10. American Hustle
With all due respect to The Wolf of Wall Street’s opening—replete with an actual commercial made by its real-life subject matter, dwarf tossing, and Goodfellas-reminiscent voiceover—no 2013 film could top American Hustle’s opening. There’s a retro studio logo, then a fade to black followed by the words “Some of this actually happened”, which works as a boffo rebuff to an industry that is happy to option true stories and twist the truth out of them for the sake of plot structure and Oscars. Cut to Christian Bale, at the height of his Batman-powered star status, looking paunchy, bald, hung-over, and worse for wear.
The scene then takes its time as Bale teases out his hair, massages and finesses it into a convincing combover, and sprays it into place. The scene goes on for minutes, with Bale’s supreme focus and some background jazz the only things keeping the audience in place. When he finishes, he goes out into an adjacent room, where his costars and the rest of the movie is unfolding in a panic.
We’ll come back to this scene, but the drawn-out primping we’ve just witnessed tells us everything we need to know about the character and the movie. It’s strange. It’s deceiving. It’s a facade based on appearances, and it’s a total blast.
9. The Social Network
At the end of the 2010s, The Social Network was assessed as one of the defining filmic efforts of the decade largely because its subject matter had become such an influential, pervasive entity. The Social Network has myriad issues, but its beginning and ending are among its decade’s best. Aaron Sorkin’s script imprinted a trite Hollywood sensibility (nerd wants to be cool and overcompensates) to an infinitely more complicated and menacing reality (the rise of a disturbingly powerful corporation with no social concerns and infinite opportunities to surveil and control), while David Fincher’s immaculate, sterile style turned its subject matter’s detachment into primo substance.
When these sensibilities matched, the film soared, and the opening scene was one of the best examples of this. Jesse Eisenberg’s interpretation of Mark Zuckerberg talks at his soon-to-be ex at lightspeed, his clipped cadence and unwillingness to slow down communicating everything the script wants us to think about its anti-hero. This is essentially a breakup scene played as origin story, and while Eisenberg got the Oscar nomination, it’s Rooney Mara who walks away with the scene and the soul of the film. The Social Network ends with a cloying but effective metaphorical act of contrition, but it’s the opening scene’s precision, right down to the rapid-fire dialogue, that makes the overly romanticized saga of greed, ambition, and cunning seem as deeply felt and engaging as it is.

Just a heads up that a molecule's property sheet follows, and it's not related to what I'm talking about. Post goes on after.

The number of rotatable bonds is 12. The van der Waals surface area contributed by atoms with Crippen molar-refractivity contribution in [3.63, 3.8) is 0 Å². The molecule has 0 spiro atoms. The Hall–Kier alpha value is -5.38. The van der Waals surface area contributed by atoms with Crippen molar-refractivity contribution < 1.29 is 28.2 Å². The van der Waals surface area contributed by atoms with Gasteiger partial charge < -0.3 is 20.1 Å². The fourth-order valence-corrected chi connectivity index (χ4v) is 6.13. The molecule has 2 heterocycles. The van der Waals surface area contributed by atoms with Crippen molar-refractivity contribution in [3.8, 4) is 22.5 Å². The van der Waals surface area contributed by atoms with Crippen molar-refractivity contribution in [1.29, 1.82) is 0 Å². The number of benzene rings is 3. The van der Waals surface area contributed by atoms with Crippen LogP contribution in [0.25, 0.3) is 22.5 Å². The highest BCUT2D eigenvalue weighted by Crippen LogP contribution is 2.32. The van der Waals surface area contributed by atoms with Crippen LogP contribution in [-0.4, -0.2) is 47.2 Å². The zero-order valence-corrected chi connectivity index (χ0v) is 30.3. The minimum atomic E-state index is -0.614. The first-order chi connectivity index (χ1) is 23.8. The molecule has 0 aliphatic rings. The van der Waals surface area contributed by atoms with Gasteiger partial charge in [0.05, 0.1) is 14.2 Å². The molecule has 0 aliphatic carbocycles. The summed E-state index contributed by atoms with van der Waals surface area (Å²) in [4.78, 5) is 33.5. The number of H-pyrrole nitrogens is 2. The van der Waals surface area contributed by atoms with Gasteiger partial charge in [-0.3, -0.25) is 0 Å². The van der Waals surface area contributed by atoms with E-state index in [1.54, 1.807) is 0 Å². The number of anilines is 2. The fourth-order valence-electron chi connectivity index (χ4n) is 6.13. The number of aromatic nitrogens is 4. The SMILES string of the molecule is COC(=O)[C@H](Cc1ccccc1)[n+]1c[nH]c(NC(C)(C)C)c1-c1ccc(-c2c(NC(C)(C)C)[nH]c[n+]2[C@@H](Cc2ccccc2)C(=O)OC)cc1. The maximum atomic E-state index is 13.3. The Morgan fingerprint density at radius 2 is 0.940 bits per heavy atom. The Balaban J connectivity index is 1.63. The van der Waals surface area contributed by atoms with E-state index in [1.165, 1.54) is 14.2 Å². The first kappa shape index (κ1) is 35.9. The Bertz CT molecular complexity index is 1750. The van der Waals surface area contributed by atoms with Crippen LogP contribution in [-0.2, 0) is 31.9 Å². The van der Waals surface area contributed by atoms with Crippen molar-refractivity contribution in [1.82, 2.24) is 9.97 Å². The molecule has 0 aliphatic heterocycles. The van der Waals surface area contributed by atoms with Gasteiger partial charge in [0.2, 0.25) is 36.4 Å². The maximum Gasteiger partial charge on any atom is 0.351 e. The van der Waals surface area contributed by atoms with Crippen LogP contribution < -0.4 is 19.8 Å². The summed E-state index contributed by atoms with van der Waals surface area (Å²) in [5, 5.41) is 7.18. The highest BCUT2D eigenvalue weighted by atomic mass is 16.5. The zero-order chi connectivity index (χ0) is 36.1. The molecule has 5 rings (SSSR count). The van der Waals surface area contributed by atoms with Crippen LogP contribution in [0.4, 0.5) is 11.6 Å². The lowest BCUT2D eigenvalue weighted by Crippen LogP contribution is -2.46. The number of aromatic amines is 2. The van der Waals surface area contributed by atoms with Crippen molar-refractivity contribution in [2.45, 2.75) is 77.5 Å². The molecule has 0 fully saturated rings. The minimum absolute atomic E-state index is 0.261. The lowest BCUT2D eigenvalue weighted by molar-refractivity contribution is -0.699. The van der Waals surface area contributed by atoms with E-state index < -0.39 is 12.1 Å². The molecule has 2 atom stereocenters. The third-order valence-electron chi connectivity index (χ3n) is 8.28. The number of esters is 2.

If The Social Network was about making fiction from truth in order to comment on the human condition, then Citizenfour might be about the opposite: dissecting the lies of governance to expose the truths that will dictate our future. Few films have as much of a claim to the title of “Most Important Film of the Decade” than Citizenfour, Laura Poitras’ explosive, incredibly well-timed, and intimate chronicle of Edward Snowden’s revelations. The film unfolds in real time and, in an unprecedented coup of filmic journalism, captures one of the most important episodes of the decade practically as it happens.
Given the scope and implications of its content, it’s easy to overlook how accomplished and nuanced Poitras is as a filmmaker. One of the United States’ most important post-9/11 chroniclers of the new world order, she opens her film with a tight introduction of the government surveillance she has faced before launching into a voiceover that recounts Citizenfour’s efforts to get in contact with her.
Using a black background and relying only on her voice to read out real correspondence, lines like “this I know to be true” resonate with the full weight of their implications. There is an elegance to the way such important matters are handled without hyperbole or dramatic flourish. Poitras was one of a handful of journalists that made history with Snowden’s revelations, but she also deserves to be considered one of the foremost storytellers of this century.
7. Ingrid Goes West
So many films have tried to capture spirit of online culture and communication with such hilariously embarrassing results that Ingrid Goes West’s opening scene might be a mini miracle. Using the aesthetics of influencer culture, some hyper splice editing, and excellent comedic timing, Ingrid Goes West delivers an opening scene that is acerbic, funny, and concisely informative about where it’s going to go and how it’s going to get there.